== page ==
When my grandmother's appendix burst, I thought of Beethoven. At college, I was preparing for an evening of listening to the college orchestra when my sister called and told me that I needed to come home, that my grandma was dying and that I need to see her.
The long, cold drive from southeastern Minnesota to Bismarck, N.D., took six hours, often with my lead foot pushing harder on the pedal: I needed to see my grandmother — the woman who taught me to play cards, bake cookies, who was my teammate in Trivial Pursuit against ten of my cousins (of course we won) — before she died.
20 miles before Bismarck there are a series of hills rolling up and down. The city appears flirtatious: you can only catch a golden glimpse before plunging back down below the black horizon. This is when I placed a CD in my player and turned to the third movement of Beethoven's Ninth Symphony.
Beethoven — that bombastic, brash, and sometimes belligerent man — may seem like the wrong choice when confronted with the death of a loved one. After all, the Fur Elise is too lilting, too fluid to provide a sturdy frame of tonal support; the Fifth Symphony, too joyous, too jarring in moments of reflection; the Waldstein Sonata too motion driven, too fast.
When many of us think about the Ninth Symphony we, of course, leap to the moment of choral bliss, singing Schiller's "An die Freude" with the bass solo signifying the "Turkish March" section of the symphony — but this is not where my mind leapt when I was driving to see my grandmother. Beethoven is little thought of for his serene, slow movements — those moments where listeners hold their breaths, following the music in gradual crescendos, and returning just to the moment just how the movement began: slow and ephemeral.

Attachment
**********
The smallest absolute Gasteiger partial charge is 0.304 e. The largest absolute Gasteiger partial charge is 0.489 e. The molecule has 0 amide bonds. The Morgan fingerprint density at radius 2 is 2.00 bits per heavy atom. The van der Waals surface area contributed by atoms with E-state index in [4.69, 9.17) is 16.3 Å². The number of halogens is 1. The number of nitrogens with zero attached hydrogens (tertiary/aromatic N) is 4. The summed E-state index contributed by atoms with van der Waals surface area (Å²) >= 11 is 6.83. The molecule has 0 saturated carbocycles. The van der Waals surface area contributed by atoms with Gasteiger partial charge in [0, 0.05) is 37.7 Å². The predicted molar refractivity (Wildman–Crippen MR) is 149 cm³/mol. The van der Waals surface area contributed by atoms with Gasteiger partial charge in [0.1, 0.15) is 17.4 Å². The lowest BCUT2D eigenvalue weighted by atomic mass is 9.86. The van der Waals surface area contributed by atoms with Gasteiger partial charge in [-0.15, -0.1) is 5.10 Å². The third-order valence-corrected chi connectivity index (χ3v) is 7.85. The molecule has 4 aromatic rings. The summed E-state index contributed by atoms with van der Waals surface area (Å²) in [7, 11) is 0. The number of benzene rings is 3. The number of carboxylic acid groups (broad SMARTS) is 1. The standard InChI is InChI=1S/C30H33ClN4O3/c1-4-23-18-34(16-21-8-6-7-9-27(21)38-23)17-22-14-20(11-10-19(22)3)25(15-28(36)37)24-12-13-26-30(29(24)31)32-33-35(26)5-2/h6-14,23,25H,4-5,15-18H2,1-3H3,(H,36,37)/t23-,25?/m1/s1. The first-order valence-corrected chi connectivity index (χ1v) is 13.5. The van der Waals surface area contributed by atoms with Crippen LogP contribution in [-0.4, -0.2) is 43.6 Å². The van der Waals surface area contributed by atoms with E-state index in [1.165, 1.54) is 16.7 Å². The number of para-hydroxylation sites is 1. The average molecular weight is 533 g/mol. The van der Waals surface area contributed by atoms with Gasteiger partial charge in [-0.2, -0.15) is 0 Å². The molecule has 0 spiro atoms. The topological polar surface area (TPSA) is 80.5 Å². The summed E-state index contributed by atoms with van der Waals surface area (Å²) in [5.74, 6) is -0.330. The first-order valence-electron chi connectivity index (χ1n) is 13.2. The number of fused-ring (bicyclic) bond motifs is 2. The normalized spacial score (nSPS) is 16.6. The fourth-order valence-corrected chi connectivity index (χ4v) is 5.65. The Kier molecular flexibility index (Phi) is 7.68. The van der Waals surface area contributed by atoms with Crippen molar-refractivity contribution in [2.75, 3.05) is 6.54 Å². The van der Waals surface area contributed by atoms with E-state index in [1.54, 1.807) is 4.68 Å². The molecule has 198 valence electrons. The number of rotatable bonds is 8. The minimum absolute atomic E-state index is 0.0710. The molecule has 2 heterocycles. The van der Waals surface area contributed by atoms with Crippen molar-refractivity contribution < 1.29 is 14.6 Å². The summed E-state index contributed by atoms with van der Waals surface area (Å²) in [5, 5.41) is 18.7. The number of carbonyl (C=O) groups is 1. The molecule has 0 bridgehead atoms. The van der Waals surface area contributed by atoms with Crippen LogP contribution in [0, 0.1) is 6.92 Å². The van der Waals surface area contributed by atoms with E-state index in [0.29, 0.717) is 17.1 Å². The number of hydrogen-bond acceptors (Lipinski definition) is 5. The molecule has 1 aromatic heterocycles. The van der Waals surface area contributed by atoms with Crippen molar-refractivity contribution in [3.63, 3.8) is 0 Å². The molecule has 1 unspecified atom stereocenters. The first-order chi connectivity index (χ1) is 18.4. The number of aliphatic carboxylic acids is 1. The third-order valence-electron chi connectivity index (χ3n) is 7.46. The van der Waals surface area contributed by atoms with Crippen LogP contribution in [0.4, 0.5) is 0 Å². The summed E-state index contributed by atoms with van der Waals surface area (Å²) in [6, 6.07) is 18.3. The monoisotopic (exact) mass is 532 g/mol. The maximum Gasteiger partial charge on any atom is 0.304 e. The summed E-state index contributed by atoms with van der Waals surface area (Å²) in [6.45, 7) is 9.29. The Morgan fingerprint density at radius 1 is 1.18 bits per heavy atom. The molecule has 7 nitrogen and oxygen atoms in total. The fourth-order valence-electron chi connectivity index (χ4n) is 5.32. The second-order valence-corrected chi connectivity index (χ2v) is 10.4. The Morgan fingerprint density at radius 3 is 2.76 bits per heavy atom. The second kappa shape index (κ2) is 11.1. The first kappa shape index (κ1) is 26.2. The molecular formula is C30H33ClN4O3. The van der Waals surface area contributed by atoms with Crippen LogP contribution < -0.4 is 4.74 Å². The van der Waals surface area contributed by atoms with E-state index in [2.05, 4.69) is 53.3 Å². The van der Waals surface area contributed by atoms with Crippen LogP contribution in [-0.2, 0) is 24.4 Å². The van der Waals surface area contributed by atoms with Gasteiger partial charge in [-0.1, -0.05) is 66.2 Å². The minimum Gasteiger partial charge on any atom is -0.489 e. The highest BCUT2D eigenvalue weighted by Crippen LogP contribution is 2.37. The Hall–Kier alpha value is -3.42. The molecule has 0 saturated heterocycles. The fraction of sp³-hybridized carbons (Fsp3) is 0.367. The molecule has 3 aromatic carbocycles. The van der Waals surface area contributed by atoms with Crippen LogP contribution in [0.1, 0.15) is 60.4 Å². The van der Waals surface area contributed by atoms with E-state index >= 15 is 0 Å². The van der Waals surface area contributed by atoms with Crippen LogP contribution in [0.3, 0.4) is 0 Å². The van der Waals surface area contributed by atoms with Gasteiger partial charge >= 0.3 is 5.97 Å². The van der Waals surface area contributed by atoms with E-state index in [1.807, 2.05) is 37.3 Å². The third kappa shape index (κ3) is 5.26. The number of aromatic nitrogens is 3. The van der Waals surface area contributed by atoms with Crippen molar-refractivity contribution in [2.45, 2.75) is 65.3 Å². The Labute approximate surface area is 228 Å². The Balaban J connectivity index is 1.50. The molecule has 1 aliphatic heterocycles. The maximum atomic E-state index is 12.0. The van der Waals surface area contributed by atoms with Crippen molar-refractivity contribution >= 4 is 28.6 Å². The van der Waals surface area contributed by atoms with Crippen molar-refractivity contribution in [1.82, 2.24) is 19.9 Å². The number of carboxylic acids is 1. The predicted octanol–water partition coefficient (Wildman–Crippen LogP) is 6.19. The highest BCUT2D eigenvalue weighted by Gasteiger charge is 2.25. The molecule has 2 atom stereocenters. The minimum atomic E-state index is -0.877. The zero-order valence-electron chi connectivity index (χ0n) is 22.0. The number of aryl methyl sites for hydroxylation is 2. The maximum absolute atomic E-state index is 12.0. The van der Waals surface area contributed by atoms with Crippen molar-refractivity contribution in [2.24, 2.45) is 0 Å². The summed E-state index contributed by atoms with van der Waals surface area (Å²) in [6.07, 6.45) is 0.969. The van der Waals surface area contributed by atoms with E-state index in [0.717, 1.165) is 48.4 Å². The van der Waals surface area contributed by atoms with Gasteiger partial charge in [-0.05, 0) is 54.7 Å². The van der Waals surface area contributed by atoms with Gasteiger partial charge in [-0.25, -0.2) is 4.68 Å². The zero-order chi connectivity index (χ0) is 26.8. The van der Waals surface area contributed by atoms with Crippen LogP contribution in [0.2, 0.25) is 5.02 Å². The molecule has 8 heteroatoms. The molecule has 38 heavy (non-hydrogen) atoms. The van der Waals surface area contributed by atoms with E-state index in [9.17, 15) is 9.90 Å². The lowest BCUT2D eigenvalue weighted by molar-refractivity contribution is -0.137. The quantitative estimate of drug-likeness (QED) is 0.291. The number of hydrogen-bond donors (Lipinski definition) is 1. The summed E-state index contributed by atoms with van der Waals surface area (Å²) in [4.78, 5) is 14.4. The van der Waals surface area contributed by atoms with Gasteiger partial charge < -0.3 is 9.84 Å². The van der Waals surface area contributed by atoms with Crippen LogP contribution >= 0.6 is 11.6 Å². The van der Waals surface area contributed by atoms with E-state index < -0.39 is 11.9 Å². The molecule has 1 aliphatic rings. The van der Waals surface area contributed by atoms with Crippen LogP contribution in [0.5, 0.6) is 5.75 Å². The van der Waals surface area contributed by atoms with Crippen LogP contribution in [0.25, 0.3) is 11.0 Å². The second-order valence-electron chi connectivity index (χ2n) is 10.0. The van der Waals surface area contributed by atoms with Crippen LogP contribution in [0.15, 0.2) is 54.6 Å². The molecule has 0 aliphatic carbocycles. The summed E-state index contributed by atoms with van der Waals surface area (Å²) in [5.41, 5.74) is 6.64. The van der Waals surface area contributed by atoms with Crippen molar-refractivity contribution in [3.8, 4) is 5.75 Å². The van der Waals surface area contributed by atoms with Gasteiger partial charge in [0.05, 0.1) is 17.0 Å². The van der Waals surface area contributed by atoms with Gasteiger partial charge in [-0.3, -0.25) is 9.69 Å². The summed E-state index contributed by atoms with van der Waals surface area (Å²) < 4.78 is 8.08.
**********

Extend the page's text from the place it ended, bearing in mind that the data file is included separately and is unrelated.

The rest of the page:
I skipped the first and second movements, halting before the final fourth, and sank into the sonorous harmonies of the third movement. The movement begins with a choir of woodwinds — bassoon, clarinet — lulling the listener into a lush harmonic world. The movement bobs and sways in 4/4, flowing into 12/8, with variations of 3/4. Violins ebb and swell. A theme and variations swirls between violins, violas, cellos.
Perhaps I played this piece to imagine my grandmother dancing again, to see her gently flowing to Beethoven's music. I swayed, too, in the car, thinking of the woman who taught me to waltz, how to follow the music — which is maybe the reason we listen to music anyway.
In the third movement, as the slight tension builds between the woodwind choir and the pizzicato strings, a horn solo breaks through, ascending and descending. At the time of Beethoven's writing, this solo was nearly impossible, even for skilled horn players. This was the reason I listened to this movement: I needed to listen to that heavenly ascent, sink in the rich tone of the horn, and remember that part of the reason we listen to music is to remember a way back to ourselves, to connect to the eternal, to slip away from the world of sorrow if only for awhile.
I sat with my grandmother, read her poems, watched her breathing grow faint in her dying. I thought of Beethoven as I gave her kisses, listening to the gentle in-out of her breathing, pulsing and flowing like the music that comforted me.
Taylor Brorby is a writer, environmentalist, and GLBT rights activist. He received his M.A. in Liberal Studies from Hamline University in 2013, and is currently a graduate student at Iowa State University in Creative Writing and Environment.